Senate Democrats are pushing back hard on a deal that Vice President Joseph R. Biden Jr. and Senator Mitch McConnell are closing in on, objecting vociferously to any compromise that suspends automatic across-the-board spending cuts for any time frame short of a year.Remember, the delay in sequester spending cuts is the primary reason Democrats would be wiling to discuss moving off of the $250,000 threshold on tax cuts, so the three-month timeframe Republicans are talking about is a joke. Even one year seems like it's giving away too much: a temporary spending reprieve in exchange for permanent tax concessions. That's especially true when you consider that Republicans claim to oppose at least half of the sequester's spending cuts. (Remember when Paul Ryan denied voting for them during the campaign?)
A senior Senate Democratic aide said a one-year “pause” in those cuts — known as sequestration — is nonnegotiable. Mr. McConnell of Kentucky, the Senate Republican leader, has suggested a three-month suspension, according to officials knowledgeable about the negotiations.
But even though one year probably is giving away too much, debating whether it is or it isn't will turn out to be a pointless exercise if Biden and McConnell reach a deal only to have House Republicans reject it. From my outsider's perspective, I suspect that House Republicans would be extremely reluctant to agree to any delay in the sequester. The way they justify giving up on the tax cut hostage crisis is to say that they'd rather have a fight over spending over the next couple of months, culminating with the debt limit. But if the sequester is delayed past that point, the only thing they'll be able to fight about is the debt limit, and if President Obama refuses to negotiate with them on the debt limit, they won't have a very interesting fight.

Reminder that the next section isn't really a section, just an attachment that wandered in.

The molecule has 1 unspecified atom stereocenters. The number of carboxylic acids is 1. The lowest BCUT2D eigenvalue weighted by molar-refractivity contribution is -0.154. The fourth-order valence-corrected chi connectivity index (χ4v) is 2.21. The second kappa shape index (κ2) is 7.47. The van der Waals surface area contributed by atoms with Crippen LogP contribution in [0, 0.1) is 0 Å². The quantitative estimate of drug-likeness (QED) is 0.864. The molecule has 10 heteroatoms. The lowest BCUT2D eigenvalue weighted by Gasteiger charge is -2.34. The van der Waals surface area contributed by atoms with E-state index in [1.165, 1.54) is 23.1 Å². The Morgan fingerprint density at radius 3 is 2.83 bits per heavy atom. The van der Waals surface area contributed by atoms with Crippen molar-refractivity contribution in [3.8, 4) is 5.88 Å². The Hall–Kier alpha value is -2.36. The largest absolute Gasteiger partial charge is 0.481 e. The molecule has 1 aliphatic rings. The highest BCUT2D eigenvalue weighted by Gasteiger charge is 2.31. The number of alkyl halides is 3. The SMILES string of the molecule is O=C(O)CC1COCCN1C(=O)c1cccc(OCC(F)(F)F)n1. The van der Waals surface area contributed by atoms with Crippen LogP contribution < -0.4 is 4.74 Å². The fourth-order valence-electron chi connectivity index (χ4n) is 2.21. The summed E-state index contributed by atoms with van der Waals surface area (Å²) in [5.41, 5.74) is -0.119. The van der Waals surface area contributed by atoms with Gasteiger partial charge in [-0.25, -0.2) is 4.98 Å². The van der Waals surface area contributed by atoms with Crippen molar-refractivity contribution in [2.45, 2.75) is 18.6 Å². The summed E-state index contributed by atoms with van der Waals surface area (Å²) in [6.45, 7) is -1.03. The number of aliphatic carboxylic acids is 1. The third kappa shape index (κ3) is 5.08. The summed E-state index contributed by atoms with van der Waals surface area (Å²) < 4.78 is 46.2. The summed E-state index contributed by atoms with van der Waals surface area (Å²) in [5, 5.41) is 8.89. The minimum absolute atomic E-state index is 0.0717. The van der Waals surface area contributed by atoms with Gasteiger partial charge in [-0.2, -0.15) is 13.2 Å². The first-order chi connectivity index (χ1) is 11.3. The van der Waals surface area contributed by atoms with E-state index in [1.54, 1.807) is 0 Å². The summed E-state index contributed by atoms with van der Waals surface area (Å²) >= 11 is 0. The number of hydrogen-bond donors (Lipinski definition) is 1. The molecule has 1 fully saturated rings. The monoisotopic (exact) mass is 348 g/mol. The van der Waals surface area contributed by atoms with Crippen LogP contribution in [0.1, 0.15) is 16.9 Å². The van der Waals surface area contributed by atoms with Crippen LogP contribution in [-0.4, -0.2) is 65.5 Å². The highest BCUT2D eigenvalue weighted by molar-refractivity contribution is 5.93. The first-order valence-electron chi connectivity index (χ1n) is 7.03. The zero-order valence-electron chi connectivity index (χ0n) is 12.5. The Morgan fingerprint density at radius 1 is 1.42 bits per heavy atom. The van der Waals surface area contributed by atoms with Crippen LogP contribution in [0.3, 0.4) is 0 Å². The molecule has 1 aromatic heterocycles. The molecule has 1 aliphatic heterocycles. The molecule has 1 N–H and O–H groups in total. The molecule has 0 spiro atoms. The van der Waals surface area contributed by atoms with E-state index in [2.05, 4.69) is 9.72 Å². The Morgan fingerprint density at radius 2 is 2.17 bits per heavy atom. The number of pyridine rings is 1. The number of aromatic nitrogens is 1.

To be clear, I'm not saying that I think House Republicans would win a spending cut battle if the sequester cuts aren't delayed, but I am saying that I think they believe they would win such a battle. Therefore, they won't want to give it up. The implication of that is that House Republicans might actually be more likely to accept a $250,000 threshold for tax increases without a sequester delay than they would be to accept a $500,000 threshold with a sequester delay. (And they'd accept unemployment benefits in both.)
At least from my perspective, if there's a deal, the thing I'll be most interested in evaluating is how much Democrats gave up on the tax cut front and how much they got in return on the spending side. But the fact that they are already at the one-year mark is not a good sign, unless they've also cut back on what they are offering to give up on the tax side.
Hopefully, Democrats remember that their best alternative to a negotiated agreement—their BATNA—is pretty strong: putting a simple bill on the Senate floor to extend tax cuts on all income below $250,000 and simultaneously extend unemployment benefits.
9:49 AM PT: President Obama will be speaking at 1:30 PM ET. According to the White House, "THE PRESIDENT delivers remarks about the fiscal cliff at a White House event with middle class Americans." That doesn't sound like the sort of event at which a deal is announced—rather it sounds like one designed to put pressure on Congress to get something done. We'll cover it live.
9:54 AM PT: And at about the same time as the Obama speech was announced, Senate Republicans say a majority of their caucus will likely support a deal. Unclear whether that means "if there's a deal, a majority will support it" or if it means that "There is a deal, and a majority will support it." I guess the answer to that will determine who President Obama is trying to pressure, unless he's trotting out a bevy of middle class Americans to celebrate a deal, which seems a bit unlikely.
10:00 AM PT: Ezra Klein tweets what he is hearing the deal consists of here, here, here, here, here, here, here, and here. Note that according to him, the sequester delay remains "unclear" which is another sign that the sequester is one of the big hangups at this moment. That's reasonable as Democrats basically don't get much of anything out of the deal other than a delay in sequester spending cuts. The fact that it's not clear what that delay would consist of isn't exactly heartwarming news.
10:11 AM PT: More stuff coming out making it seem like a deal is coming together: